New Businesses Coming to Red Line, but Students Question Value of Renovations
As part of the “Red Ahead” project the CTA has approved the revamp of many stations along the north branch of the Red Line. The work started June 1 of last year with the closure of the Granville station. CTA estimates the project will be complete by the end of the year.
Many Loyola University Chicago students live around these stations and complained to this reporter about allocation of money toward renovation rather than service, customer service, station closures and the design of the new stations. They also complained about the lack of notice about the station closures, making their commutes more difficult during the summer. But new opportunities are being created from these renovations and new storefronts are available in the Granville, Berwyn and Argyle stations
Good for the community
Despite some criticisms about the project, many students say the station renovations help the communities around them.
“I think that they make the community feel more updated itself,” said Loyola senior Lucia DiSabato. “It feels new and fresh instead of old and worn down.”
According to the website of Alderman Harry Osterman, who represents areas affected by the renovations, the stations have a positive impact on the streets, improve commuters’ experiences and give opportunities for new and existing businesses to grow. All of the stations in his ward have reopened, so opportunities for the neighborhood and businesses are being created.
Osterman co-hosted an informational meeting Jan. 15 with the CTA and their real estate broker Jones Lang Lasalle to share more information about applying for and leasing those spaces. On the alderman’s website he asks residents to refer business owners or give their opinion on what types of businesses they want to see in those spaces.
Dan Luna, the alderman’s chief of staff, said more than 20 people showed up at the meeting to get information about the storefronts. Each station has a printed handout that the alderman’s office is giving out to prospective businesses.
A variety of businesses were interested such as mini-marts, retail and office spaces. The community has generally followed the lead of the alderman’s office in what types of businesses would be going in these stations. An idea that has been floated from the community however is a new restaurant and/or bar.
Effects on students
The Red Line stations affected by the project are Lawrence, Argyle, Berwyn, Thorndale, Granville, Morse and Jarvis. The stations are beginning to reopen and Loyola students say they like the changes made to the stations, but the CTA should focus more money and energy on updating train cars, adding trains to the line and improving customer service.
Station closures during the 2012 summer were a top complaint among students interviewed for this story. Loyola senior Kaitlyn Hodde lives off the Morse station and said the CTA gave no notice or no more than 24 hours when they shut down stations, which happened even after they were reopened.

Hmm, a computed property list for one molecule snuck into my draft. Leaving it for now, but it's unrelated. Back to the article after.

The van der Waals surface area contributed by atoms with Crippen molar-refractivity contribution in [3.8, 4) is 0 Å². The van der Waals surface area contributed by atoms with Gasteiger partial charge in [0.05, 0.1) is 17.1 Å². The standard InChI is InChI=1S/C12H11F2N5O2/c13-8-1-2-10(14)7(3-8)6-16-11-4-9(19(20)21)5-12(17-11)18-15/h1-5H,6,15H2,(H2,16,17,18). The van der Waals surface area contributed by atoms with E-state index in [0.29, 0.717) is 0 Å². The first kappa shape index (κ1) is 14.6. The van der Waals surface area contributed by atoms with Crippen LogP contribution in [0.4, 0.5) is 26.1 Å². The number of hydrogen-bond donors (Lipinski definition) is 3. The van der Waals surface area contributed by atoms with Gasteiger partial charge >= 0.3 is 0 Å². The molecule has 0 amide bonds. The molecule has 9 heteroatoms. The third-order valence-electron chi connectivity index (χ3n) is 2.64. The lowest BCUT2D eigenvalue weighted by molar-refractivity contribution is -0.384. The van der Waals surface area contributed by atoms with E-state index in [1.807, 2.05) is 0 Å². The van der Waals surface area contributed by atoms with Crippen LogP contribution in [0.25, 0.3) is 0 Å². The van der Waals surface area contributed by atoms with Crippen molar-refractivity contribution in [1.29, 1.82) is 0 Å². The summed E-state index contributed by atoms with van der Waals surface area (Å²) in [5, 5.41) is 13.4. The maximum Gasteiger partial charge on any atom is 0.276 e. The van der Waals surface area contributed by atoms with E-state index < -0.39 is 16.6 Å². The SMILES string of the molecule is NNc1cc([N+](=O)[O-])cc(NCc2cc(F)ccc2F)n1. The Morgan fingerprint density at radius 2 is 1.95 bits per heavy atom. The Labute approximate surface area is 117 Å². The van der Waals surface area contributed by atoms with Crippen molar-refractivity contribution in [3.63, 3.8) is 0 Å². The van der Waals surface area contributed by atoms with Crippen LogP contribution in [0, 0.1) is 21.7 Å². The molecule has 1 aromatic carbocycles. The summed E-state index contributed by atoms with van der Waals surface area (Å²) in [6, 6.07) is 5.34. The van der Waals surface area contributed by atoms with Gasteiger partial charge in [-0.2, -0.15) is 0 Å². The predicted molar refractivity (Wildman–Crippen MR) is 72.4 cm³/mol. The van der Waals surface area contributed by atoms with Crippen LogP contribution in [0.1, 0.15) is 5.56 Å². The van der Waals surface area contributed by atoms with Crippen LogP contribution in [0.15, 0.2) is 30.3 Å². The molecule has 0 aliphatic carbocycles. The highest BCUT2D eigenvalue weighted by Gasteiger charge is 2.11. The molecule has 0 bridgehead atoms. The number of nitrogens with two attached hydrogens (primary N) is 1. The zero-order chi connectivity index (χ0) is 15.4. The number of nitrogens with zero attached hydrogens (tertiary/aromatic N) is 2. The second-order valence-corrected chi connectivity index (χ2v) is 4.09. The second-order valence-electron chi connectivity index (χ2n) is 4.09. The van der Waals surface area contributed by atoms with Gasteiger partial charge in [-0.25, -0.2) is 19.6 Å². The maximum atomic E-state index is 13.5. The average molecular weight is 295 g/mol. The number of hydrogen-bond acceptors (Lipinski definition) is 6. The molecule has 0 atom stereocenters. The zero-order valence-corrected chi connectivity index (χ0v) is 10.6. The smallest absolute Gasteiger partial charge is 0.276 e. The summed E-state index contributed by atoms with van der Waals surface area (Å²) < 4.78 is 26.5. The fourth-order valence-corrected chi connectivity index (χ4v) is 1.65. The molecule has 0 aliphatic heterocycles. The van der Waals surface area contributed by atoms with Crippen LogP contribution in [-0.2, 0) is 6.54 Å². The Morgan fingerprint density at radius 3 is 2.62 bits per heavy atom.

“Granville would be running north and south when I got to work, but by the time I’d get home it wouldn’t be going north for 24 hours” Hodde said. “My commute was interrupted enough to get a bike and say forget it to the entire CTA.”
Luna said Osterman’s office worked with chambers of commerce and the CTA to give people at least a week or two of notice about station and street closures due to the project.
Another concern was with the stations themselves.
Chelsea Arbury, a recent Loyola graduate, said that most of the stations that have reopened have uneven stairs in them, which could be especially hazardous when they get wet.
Molly O’Brien, a junior at Loyola University Chicago, said that the station designs remain the same as before the renovations.
The CTA did not respond to a request for comment about the safety and design of the new stations.
It would be difficult for the CTA to accommodate all of students’ requests.
In 2012 the CTA faced a $277 million deficit despite fare hikes in 2009 and cuts in 2010. They voted on Dec. 12 to approve a $1.39 billion 2013 budget, which includes sweeping fare hikes on the agency’s multi-day passes.
These hikes will generate about $56 million in revenues. Single-ride fares at $2.25 stay the same, but the cost of the one-day pass will go from $5.75 to $10, almost a 75 percent increase. They went into effect Jan. 14, according to the CTA website.
The CTA also has a “de-crowding” plan. They plan to add 48 bus routes and add 17 rail trips to the Red, Blue, Brown, Purple, Orange and Green lines during weekday rush periods to ease crowding. There will also be increased weekend service. It will also cut 12 duplicative or low ridership routes, as well as service on four bus lines, but will not eliminate those entire routes.
- written by Enas Aboelghar on March 12th, 2013
- posted in Writing for the Web